A report by Jessica Gelt for the Los Angeles Times.
Ava DuVernay had a few choice words for men at the Hammer Museum’s Gala in the Garden on Saturday night. Taking to the stage after an enthusiastic introduction by J.J. Abrams, the evening’s honoree said she would normally devote her speech to women, but on this night she was switching things up.
“I won’t focus on men … who develop and dwell in the dark, dangerous places that make the world unsafe for so many women,” said DuVernay, who was nominated for an Academy Award for the 2016 feature documentary “13th.”
“I will focus on the men I’ve encountered who chose not to use their privilege to diminish but rather to uplift. Tonight, I’m gonna tell a few stories about the good guys — in a spirit of salute, in a spirit of sanctuary, in a spirit of soothing an open wound that has been festering past the point of attention and care.”
The filmmaker’s words fell on the ears of a Hollywood-heavy crowd reeling from the mounting allegations of sexual misconduct against producer Harvey Weinstein.
Jessica Lange, Marisa Tomei, Sarah Jessica Parker, Zachary Quinto, Diane Keaton and other celebrities joined such art-world stars as Mark Bradford, Barbara Kruger and Frank Gehry. All were present to honor DuVernay and New Yorker theater critic Hilton Als and to support the Hammer, which raised $2.4 million at the annual event.
Guests sat down for Lucques chef Suzanne Goin’s dinner of haricots verts with figs and local goat cheese, chicken with braised leeks and, for dessert, a nectarine tres leches cake. They also took in the Hammer’s current exhibition, “Radical Women: Latin American Art, 1960-1985.”
The show serves as a powerful reminder of the disenfranchisement and subjugation of women in 20th century Latin America, but it could just as easily speak to the issues that women find themselves grappling with as the Weinstein scandal unfolds.
One series of photos by Cuban artist Ana Mendieta shows a nude female form pressed against a single pane of glass in awkward, painful-looking positions — stomach flattened, breasts askew. Another, by Brazilian artist Anna Maria Maiolino, depicts a woman with scissors poised to snip off her tongue and nose in an allusion to the violence Brazil suffered during its long dictatorship.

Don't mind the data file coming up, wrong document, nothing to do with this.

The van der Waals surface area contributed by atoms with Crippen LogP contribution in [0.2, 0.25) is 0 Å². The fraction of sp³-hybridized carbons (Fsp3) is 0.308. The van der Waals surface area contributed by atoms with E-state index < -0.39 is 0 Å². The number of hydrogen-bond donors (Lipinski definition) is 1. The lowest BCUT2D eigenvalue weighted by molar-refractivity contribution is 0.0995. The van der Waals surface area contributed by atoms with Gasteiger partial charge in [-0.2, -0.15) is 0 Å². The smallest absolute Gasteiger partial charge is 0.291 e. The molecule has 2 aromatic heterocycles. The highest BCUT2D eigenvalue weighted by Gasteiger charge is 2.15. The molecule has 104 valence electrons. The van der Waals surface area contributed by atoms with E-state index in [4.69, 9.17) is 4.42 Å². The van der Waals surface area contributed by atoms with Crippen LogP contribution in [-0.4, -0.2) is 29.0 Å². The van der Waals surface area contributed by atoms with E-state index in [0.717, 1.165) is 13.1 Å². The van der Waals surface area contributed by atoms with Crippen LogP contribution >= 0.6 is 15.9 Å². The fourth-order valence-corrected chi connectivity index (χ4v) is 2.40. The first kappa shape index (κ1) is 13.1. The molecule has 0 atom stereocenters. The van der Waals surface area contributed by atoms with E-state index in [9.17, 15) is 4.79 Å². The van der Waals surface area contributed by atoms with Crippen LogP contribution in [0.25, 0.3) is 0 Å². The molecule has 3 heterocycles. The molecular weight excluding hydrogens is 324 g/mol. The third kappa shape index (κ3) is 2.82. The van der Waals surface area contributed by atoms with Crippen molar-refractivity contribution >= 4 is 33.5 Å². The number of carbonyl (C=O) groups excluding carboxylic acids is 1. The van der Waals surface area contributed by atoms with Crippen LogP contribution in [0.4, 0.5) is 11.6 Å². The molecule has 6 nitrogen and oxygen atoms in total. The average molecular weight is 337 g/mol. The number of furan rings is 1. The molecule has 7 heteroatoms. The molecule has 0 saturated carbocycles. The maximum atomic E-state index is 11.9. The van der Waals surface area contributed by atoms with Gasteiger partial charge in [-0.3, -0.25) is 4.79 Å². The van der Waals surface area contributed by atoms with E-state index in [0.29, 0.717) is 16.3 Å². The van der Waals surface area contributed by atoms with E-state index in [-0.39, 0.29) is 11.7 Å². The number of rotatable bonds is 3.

“At this moment in time, this show resonates on so many levels,” said Hammer Director Ann Philbin, adding that perhaps one of her most powerful experiences was when nearly 50 of the featured artists came to the museum. “For some of them, it was the first time that they ever got the accolades they always deserved.”
Exhibits like “Radical Women” are exactly why the Hammer matters, Bradford said.
“I think the world’s urgency has rushed into the art world — and you can no longer turn your gaze,” the painter added, comparing the political discord in America to an earthquake that is spurring artists to grapple with long-simmering social injustice. “I just want the Earth to stop moving, so I can see what the damage is, call my loved ones and get back to rebuild.”
Joanne Heyler, director of the Broad museum downtown, credited Philbin’s vision.
“There’s a beautiful ecosystem developing between institutions in L.A., but you have to acknowledge that Annie was doing this earlier than a lot of others,” she said. “So, I really admire her and the Hammer for that.”
Quinto, the gala’s co-chair, introduced the evening’s musical performers, sister indie-rockers Haim.
“I love this museum, and I love the work they do,” he said. “I love that they celebrate emerging artists and they’re really interested in elevating the conversation about art and its social and political relevance.”
Which is what DuVernay did with her speech. She thanked, among others, the Rev. Martin Luther King Jr. and her father for “being one of the good guys,” and she urged other fathers to “be a good guy to your daughters and your sons and let them know that they can find a place where they have equal footing, and that they can do anything.”
The sentiment struck a chord with the crowd, which gave DuVernay a standing ovation.
“I love what she said about men,” actress Jane Lynch said. “Because we’re beating the [stuffing] out of Harvey Weinstein right now, and we’re very angry with men. But I love that she talked about the men who helped her create a safe space where she could make her art.”